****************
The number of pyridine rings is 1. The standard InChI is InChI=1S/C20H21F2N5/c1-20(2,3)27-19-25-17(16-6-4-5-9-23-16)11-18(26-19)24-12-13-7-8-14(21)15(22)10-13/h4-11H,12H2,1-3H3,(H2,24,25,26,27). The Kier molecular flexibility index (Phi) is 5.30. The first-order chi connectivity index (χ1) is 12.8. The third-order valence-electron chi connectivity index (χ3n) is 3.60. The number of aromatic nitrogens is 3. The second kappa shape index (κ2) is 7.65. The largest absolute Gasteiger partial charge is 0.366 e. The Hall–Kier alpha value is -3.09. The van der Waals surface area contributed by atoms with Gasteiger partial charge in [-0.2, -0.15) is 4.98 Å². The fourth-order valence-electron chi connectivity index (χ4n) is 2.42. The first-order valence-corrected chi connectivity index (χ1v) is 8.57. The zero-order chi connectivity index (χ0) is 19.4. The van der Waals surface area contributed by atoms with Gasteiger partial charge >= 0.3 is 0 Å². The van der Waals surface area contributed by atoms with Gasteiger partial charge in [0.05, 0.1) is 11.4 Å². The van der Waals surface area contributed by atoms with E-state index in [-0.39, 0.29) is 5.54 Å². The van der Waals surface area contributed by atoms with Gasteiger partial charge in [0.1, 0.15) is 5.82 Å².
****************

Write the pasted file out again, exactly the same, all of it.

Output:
The number of pyridine rings is 1. The standard InChI is InChI=1S/C20H21F2N5/c1-20(2,3)27-19-25-17(16-6-4-5-9-23-16)11-18(26-19)24-12-13-7-8-14(21)15(22)10-13/h4-11H,12H2,1-3H3,(H2,24,25,26,27). The Kier molecular flexibility index (Phi) is 5.30. The first-order chi connectivity index (χ1) is 12.8. The third-order valence-electron chi connectivity index (χ3n) is 3.60. The number of aromatic nitrogens is 3. The second kappa shape index (κ2) is 7.65. The largest absolute Gasteiger partial charge is 0.366 e. The Hall–Kier alpha value is -3.09. The van der Waals surface area contributed by atoms with Gasteiger partial charge in [-0.2, -0.15) is 4.98 Å². The fourth-order valence-electron chi connectivity index (χ4n) is 2.42. The first-order valence-corrected chi connectivity index (χ1v) is 8.57. The zero-order chi connectivity index (χ0) is 19.4. The van der Waals surface area contributed by atoms with Gasteiger partial charge >= 0.3 is 0 Å². The van der Waals surface area contributed by atoms with Gasteiger partial charge in [0.05, 0.1) is 11.4 Å². The van der Waals surface area contributed by atoms with E-state index in [-0.39, 0.29) is 5.54 Å². The van der Waals surface area contributed by atoms with Gasteiger partial charge in [0.1, 0.15) is 5.82 Å².